Sean Guillory; “Response to Dmitry Babich from JRL #67, Item 27”
Subject: Response to Dmitry Babich from JRL #67, Item 27
Date: Wed, 15 Apr 2020
From: Guillory, Sean Christopher Jos <firstname.lastname@example.org>
I’ve wavered back and forth between sending a comment on Dmitry Babich’s Facebook post about the pervasiveness of “Ultra-liberal ideology” in American Russian Studies included in JRL 2020-#67, Item 27. Part of me just wants to ignore such a missive as yet another flippant social media post. Another part of me, however, wants to address Babich’s assertions since you found them important enough to include in JRL. I finally decided on the latter.
I don’t know what scholarship Mr. Babich is specifically referring to that provokes his sweeping claim that “honest, scientific, objective Russian Studies are not possible in the modern West now.” I strongly disagree. As host of the SRB Podcast, I encounter a wide breath of scholarship on Russia in the humanities and social sciences. I also interview many of American scholars about their research. In my opinion, we are in a golden age of Russian studies precisely because of the lack of overt ideology among academics. Scholars have more access than ever to archives, Russian media, citizens, culture, and other sources on the ground. To compare the current environment to American scholarship during the Soviet period is uninformed at best, and laughable at worst. Sure, there are some books that reflect Babich’s claims. Cold War frameworks do persist in some fields. And I would concede that his statements are applicable to some journalism on contemporary Russia as well as some books published by journalists, pundits, scholars, policy-makers and the like.
This is not the case for academic studies overall. If you look at, say anthropology, you get a very broad and eclectic mix of topics, methodological approaches, and subjects. The same goes for much of the humanities and social sciences on Russia. Many of these studies don’t rely on Russian “ultraliberals” at all, but regular people. These works do take a critical look at Russia and the lives of its citizens. But that is what scholarship is for. One excellent example of this is Jeremy Morris’ Everyday Post-Socialism: Working-Class Communities in the Russian Margins. You can also get a good taste of Morris’ work on his blog, Post-Socialism (https://postsocialism.org/). You would be hard pressed to find many so-called “ultraliberals” as Morris’ interlocutors. The same for political science like Samuel Greene and Graeme Robertson’s recent Putin v. the People, which relies heavily on sociological surveys, media and person-to-person interviews with regular Russian citizens. I won’t include historical studies, which is the best it’s been, to say the least. Much of the best scholarship (and even some of the mediocre) just does not fall under Babich’s assumptions.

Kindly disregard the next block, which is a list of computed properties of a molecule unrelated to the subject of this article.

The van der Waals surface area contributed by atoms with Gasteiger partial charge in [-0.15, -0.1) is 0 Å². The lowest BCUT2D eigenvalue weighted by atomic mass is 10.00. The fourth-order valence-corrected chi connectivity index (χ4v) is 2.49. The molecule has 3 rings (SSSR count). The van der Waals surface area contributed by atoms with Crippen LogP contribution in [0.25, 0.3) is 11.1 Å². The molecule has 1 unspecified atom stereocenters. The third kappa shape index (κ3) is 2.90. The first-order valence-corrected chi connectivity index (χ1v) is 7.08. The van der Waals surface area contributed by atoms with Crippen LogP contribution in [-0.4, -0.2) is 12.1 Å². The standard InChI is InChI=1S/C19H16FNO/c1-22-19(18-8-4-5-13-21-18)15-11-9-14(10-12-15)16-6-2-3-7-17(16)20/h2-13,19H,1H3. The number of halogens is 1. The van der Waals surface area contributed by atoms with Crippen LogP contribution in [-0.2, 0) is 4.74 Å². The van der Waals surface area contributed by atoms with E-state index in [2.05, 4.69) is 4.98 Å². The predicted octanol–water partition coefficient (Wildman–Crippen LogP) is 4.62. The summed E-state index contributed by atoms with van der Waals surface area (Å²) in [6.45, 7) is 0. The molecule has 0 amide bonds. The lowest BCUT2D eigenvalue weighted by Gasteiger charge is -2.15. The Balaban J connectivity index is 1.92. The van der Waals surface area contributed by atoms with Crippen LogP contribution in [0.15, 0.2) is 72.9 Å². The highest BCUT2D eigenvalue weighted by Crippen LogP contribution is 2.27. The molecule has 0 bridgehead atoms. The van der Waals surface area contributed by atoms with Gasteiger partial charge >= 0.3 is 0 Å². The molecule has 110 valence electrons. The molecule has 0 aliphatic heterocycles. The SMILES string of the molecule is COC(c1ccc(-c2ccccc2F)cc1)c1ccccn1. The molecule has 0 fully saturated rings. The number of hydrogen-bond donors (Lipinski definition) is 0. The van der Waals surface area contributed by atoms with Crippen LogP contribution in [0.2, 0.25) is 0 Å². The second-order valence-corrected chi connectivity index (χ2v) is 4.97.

I could go on and provide many more examples. Unless Babich can provide his own and how they are representative of American Russian Studies as a whole, I can only conclude (which isn’t a stretch given his language) that it is his comment that is drenched in ideology rather than Russian Studies.
Digital Scholarship Curator
Center for Russian, East European, and Eurasian Studies
University of Pittsburgh
Sean’s Russia Blog